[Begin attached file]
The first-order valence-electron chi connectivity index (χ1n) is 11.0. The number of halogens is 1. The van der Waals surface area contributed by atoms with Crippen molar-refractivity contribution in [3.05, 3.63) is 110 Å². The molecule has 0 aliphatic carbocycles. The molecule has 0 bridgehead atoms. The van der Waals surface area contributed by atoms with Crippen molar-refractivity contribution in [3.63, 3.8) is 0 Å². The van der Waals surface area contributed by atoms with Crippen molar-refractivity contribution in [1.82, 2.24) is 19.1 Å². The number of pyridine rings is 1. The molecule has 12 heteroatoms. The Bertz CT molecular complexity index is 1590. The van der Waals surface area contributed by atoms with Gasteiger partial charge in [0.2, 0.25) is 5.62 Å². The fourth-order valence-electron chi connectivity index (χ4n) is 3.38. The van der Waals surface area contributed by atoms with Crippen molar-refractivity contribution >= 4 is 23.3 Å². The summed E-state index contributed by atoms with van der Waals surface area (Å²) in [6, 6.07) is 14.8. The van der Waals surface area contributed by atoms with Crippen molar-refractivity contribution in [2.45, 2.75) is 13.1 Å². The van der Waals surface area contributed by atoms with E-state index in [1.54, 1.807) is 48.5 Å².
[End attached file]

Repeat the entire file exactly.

The first-order valence-electron chi connectivity index (χ1n) is 11.0. The number of halogens is 1. The van der Waals surface area contributed by atoms with Crippen molar-refractivity contribution in [3.05, 3.63) is 110 Å². The molecule has 0 aliphatic carbocycles. The molecule has 0 bridgehead atoms. The van der Waals surface area contributed by atoms with Crippen molar-refractivity contribution in [3.63, 3.8) is 0 Å². The van der Waals surface area contributed by atoms with Crippen molar-refractivity contribution in [1.82, 2.24) is 19.1 Å². The number of pyridine rings is 1. The molecule has 12 heteroatoms. The Bertz CT molecular complexity index is 1590. The van der Waals surface area contributed by atoms with Gasteiger partial charge in [0.2, 0.25) is 5.62 Å². The fourth-order valence-electron chi connectivity index (χ4n) is 3.38. The van der Waals surface area contributed by atoms with Crippen molar-refractivity contribution >= 4 is 23.3 Å². The summed E-state index contributed by atoms with van der Waals surface area (Å²) in [6, 6.07) is 14.8. The van der Waals surface area contributed by atoms with Crippen molar-refractivity contribution in [2.45, 2.75) is 13.1 Å². The van der Waals surface area contributed by atoms with E-state index in [1.54, 1.807) is 48.5 Å².